Concurrent submission of a proposal to other organizations will not prejudice its review by NSF, if disclosed. If the project (or any part of the project) now being submitted has been funded previously by a source other than NSF, information must be provided regarding the last period of funding.

Please consult this list of Frequently Asked Questions provided by NSF for additional guidance on the disclosure of current and pending support.

When to Disclose

Current and pending support must be disclosed to NSF when grant applications and annual and final progress reports are submitted.

  • As of October 5, 2020 NSF implemented additional requirements for the Revised Research Performance Report (RPPR), including a new question on current and pending support to be answered by PIs when submitting their annual and final reports.
  • If current and pending support information hasn’t been incorporated into applications or progress reports and should have been, the PI must contact RAS as soon as possible so that revised information can be submitted to NSF. A revision of the NSF Agency Specific Requirements which became effective on October 5, 2020 requires that this information be submitted to NSF by the institution’s Authorized Organizational Representative within 30 calendar days of the identification of the undisclosed support or contribution, so it is imperative that PIs contact their RAS contract administrator immediately.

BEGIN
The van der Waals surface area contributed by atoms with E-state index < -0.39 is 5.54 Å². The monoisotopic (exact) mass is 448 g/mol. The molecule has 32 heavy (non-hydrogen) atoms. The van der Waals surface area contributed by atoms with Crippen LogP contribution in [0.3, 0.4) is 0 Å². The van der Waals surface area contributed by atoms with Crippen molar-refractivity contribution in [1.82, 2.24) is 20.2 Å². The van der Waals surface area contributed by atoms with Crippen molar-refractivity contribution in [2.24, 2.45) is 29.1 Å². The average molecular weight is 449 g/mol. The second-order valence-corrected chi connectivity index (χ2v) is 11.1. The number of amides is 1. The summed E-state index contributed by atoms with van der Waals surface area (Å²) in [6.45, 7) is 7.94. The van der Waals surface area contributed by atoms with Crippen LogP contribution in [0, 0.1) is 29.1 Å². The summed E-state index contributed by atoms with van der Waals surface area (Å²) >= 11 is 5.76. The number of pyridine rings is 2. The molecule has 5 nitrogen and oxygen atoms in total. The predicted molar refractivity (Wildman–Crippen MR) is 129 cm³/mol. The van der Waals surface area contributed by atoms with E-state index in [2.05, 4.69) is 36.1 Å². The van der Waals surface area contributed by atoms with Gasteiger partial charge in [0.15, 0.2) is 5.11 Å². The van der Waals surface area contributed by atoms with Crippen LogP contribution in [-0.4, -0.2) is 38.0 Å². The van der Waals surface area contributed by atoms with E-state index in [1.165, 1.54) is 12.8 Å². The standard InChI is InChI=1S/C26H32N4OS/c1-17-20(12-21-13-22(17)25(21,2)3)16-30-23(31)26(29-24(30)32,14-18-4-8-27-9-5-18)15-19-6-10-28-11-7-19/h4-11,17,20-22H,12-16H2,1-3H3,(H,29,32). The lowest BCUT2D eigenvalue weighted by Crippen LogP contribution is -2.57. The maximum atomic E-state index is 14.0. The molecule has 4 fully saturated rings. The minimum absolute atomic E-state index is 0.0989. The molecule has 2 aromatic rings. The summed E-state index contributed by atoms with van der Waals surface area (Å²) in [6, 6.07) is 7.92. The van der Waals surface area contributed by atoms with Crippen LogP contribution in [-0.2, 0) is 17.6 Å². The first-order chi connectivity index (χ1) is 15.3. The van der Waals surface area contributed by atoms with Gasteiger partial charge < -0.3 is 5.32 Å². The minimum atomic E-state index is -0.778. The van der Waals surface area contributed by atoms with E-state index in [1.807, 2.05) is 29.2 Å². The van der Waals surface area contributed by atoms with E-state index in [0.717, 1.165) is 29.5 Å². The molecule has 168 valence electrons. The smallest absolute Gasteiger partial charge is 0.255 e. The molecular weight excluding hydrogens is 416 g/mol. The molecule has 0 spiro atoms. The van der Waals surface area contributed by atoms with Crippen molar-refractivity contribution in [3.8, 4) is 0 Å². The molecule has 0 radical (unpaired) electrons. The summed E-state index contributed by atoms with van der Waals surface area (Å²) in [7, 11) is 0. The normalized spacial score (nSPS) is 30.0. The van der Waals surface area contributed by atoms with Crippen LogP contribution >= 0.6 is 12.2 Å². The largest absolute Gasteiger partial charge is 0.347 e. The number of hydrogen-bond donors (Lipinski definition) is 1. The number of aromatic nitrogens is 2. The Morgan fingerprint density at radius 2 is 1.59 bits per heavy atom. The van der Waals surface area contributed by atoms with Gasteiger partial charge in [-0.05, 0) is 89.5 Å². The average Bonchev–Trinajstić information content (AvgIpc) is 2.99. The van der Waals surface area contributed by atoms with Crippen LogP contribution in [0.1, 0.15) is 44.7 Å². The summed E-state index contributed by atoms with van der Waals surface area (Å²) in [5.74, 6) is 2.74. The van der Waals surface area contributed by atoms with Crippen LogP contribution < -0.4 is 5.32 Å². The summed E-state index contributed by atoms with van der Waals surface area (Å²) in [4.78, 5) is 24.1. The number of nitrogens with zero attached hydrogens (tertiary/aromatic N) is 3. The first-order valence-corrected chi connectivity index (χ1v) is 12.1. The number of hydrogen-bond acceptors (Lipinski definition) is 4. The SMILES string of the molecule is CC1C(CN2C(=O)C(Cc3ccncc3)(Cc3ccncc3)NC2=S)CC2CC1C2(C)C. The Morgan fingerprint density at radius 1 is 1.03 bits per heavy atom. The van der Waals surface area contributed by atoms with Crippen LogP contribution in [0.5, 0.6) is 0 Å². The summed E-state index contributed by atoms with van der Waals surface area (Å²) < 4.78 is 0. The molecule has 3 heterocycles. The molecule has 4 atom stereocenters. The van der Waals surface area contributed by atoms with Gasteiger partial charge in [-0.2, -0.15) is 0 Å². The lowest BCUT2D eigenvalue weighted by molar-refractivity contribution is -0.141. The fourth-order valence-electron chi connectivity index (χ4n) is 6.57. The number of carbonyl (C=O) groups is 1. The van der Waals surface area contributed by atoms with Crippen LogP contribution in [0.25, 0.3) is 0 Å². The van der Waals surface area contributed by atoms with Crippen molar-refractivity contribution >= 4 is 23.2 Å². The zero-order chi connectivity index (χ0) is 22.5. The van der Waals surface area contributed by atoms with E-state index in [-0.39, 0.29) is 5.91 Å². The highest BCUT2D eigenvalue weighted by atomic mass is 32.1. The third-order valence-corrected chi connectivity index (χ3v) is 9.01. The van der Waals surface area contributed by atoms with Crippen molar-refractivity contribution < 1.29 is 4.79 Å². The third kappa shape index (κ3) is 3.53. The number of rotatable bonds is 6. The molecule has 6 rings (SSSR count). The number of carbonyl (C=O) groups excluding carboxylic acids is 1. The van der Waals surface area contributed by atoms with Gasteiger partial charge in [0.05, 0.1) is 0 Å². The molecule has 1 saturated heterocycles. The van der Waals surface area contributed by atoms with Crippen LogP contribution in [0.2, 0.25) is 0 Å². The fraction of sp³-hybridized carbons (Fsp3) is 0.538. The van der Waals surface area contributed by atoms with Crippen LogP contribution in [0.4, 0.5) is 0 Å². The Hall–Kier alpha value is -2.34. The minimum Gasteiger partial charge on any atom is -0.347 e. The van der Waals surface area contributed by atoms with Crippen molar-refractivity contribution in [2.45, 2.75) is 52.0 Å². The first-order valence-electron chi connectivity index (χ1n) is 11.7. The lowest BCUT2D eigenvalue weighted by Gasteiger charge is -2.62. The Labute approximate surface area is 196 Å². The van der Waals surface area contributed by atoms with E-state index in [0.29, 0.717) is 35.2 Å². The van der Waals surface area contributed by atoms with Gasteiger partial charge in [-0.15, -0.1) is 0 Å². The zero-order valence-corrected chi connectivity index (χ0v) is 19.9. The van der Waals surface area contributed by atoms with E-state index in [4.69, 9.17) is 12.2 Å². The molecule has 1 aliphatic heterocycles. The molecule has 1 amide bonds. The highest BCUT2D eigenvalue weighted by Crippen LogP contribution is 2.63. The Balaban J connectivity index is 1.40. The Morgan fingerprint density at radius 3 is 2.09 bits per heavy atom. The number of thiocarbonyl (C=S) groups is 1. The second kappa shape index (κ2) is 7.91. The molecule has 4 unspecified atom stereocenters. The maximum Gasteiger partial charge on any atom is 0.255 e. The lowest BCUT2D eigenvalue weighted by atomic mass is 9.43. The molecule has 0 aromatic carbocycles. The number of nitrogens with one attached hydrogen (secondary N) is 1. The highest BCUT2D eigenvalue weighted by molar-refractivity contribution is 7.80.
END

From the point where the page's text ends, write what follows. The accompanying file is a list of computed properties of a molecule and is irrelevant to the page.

Please contact your representative in MIT Research Administration Services (RAS) or if you have any questions.

How to Disclose

Approved formats for creating current & pending support are one of the following:

Please contact your representative in MIT Research Administration Services (RAS) or if you have any questions.


International Activities

What to Disclose

NSF defines an international activity as research, training, and/or education carried out in cooperation with foreign counterparts either overseas or in the U.S. using virtual technologies. If a PI is contemplating applying for NSF funding for a project that includes international activity or a subaward to a foreign organization, they should discuss with the appropriate RAS liaison before preparing or submitting a proposal.

For each proposal that describes an international activity, PIs should list the primary countries involved on the proposal cover sheet (a maximum of five countries may be listed). Proposers also should enter the country/countries with which project participants will engage and/or travel to attend international conferences. See Item 8 of NSF 23-1, Chapter II.D.

If payment to a foreign organization is being proposed, including through use of a subaward or consultant arrangement, the proposer also must enter the name of the applicable country(ies) in the International Activities Country Name(s) box described above. See Item 6 of NSF 23-1, Chapter I.E.



Other Information on Recent Policy Changes at NSF

See the MIT Office of the Vice President for Research Foreign Engagement page for recent updates and additional resources regarding foreign engagements.

Portions of the contents of this page were adapted from materials prepared by UCLA Research Policy and Compliance and are provided here with their permission.